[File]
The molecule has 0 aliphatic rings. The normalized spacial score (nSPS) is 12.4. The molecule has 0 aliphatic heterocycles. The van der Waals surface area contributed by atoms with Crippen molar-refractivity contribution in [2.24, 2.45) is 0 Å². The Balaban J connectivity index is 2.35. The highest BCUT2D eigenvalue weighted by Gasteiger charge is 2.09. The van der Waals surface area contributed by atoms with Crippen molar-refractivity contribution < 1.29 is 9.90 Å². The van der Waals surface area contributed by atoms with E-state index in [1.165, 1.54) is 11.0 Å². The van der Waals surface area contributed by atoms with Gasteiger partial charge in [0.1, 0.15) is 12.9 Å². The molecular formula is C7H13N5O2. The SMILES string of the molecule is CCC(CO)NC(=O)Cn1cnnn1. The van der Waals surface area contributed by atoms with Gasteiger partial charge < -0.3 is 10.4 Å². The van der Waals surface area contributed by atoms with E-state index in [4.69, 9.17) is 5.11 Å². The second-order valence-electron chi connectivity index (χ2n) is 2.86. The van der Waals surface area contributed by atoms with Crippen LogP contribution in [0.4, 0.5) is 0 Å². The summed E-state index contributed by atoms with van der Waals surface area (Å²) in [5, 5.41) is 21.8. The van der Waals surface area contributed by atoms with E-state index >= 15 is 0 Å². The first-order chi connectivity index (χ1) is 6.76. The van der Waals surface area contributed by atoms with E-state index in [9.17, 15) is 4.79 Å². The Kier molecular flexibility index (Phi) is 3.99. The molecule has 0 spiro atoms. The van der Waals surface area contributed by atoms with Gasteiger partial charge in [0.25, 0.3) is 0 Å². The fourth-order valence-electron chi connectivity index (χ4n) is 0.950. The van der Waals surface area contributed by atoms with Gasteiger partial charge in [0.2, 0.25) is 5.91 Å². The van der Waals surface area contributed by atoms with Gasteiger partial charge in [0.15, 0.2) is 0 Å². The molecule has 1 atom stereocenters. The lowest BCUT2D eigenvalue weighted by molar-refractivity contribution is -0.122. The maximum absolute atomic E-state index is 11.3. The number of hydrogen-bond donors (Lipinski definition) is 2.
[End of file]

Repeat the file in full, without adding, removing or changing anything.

The molecule has 0 aliphatic rings. The normalized spacial score (nSPS) is 12.4. The molecule has 0 aliphatic heterocycles. The van der Waals surface area contributed by atoms with Crippen molar-refractivity contribution in [2.24, 2.45) is 0 Å². The Balaban J connectivity index is 2.35. The highest BCUT2D eigenvalue weighted by Gasteiger charge is 2.09. The van der Waals surface area contributed by atoms with Crippen molar-refractivity contribution < 1.29 is 9.90 Å². The van der Waals surface area contributed by atoms with E-state index in [1.165, 1.54) is 11.0 Å². The van der Waals surface area contributed by atoms with Gasteiger partial charge in [0.1, 0.15) is 12.9 Å². The molecular formula is C7H13N5O2. The SMILES string of the molecule is CCC(CO)NC(=O)Cn1cnnn1. The van der Waals surface area contributed by atoms with Gasteiger partial charge < -0.3 is 10.4 Å². The van der Waals surface area contributed by atoms with E-state index in [4.69, 9.17) is 5.11 Å². The second-order valence-electron chi connectivity index (χ2n) is 2.86. The van der Waals surface area contributed by atoms with Crippen LogP contribution in [0.4, 0.5) is 0 Å². The summed E-state index contributed by atoms with van der Waals surface area (Å²) in [5, 5.41) is 21.8. The van der Waals surface area contributed by atoms with E-state index >= 15 is 0 Å². The first-order chi connectivity index (χ1) is 6.76. The van der Waals surface area contributed by atoms with E-state index in [9.17, 15) is 4.79 Å². The Kier molecular flexibility index (Phi) is 3.99. The molecule has 0 spiro atoms. The van der Waals surface area contributed by atoms with Gasteiger partial charge in [0.25, 0.3) is 0 Å². The fourth-order valence-electron chi connectivity index (χ4n) is 0.950. The van der Waals surface area contributed by atoms with Gasteiger partial charge in [0.2, 0.25) is 5.91 Å². The van der Waals surface area contributed by atoms with Gasteiger partial charge in [0.15, 0.2) is 0 Å². The molecule has 1 atom stereocenters. The lowest BCUT2D eigenvalue weighted by molar-refractivity contribution is -0.122. The maximum absolute atomic E-state index is 11.3. The number of hydrogen-bond donors (Lipinski definition) is 2.